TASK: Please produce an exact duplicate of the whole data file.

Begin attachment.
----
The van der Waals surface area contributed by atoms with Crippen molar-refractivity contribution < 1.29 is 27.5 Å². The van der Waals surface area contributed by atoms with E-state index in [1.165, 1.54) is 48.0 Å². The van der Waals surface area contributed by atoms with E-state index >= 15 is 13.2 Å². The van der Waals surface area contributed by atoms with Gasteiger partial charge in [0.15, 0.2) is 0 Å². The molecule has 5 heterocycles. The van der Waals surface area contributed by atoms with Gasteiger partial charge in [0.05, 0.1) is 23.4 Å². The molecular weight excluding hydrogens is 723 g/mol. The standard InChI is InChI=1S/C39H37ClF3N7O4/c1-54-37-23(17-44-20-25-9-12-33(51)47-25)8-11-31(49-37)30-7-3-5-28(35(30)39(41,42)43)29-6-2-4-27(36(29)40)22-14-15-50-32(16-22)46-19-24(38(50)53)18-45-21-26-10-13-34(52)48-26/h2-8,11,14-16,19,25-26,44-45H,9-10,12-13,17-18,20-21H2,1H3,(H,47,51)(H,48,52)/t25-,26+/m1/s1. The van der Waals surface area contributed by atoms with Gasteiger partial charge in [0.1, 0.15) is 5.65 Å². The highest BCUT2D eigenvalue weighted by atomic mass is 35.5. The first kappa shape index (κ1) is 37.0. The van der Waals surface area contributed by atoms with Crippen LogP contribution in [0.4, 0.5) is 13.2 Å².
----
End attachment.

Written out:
The van der Waals surface area contributed by atoms with Crippen molar-refractivity contribution < 1.29 is 27.5 Å². The van der Waals surface area contributed by atoms with E-state index in [1.165, 1.54) is 48.0 Å². The van der Waals surface area contributed by atoms with E-state index >= 15 is 13.2 Å². The van der Waals surface area contributed by atoms with Gasteiger partial charge in [0.15, 0.2) is 0 Å². The molecule has 5 heterocycles. The van der Waals surface area contributed by atoms with Gasteiger partial charge in [0.05, 0.1) is 23.4 Å². The molecular weight excluding hydrogens is 723 g/mol. The standard InChI is InChI=1S/C39H37ClF3N7O4/c1-54-37-23(17-44-20-25-9-12-33(51)47-25)8-11-31(49-37)30-7-3-5-28(35(30)39(41,42)43)29-6-2-4-27(36(29)40)22-14-15-50-32(16-22)46-19-24(38(50)53)18-45-21-26-10-13-34(52)48-26/h2-8,11,14-16,19,25-26,44-45H,9-10,12-13,17-18,20-21H2,1H3,(H,47,51)(H,48,52)/t25-,26+/m1/s1. The van der Waals surface area contributed by atoms with Gasteiger partial charge in [0.1, 0.15) is 5.65 Å². The highest BCUT2D eigenvalue weighted by atomic mass is 35.5. The first kappa shape index (κ1) is 37.0. The van der Waals surface area contributed by atoms with Crippen LogP contribution in [0.4, 0.5) is 13.2 Å².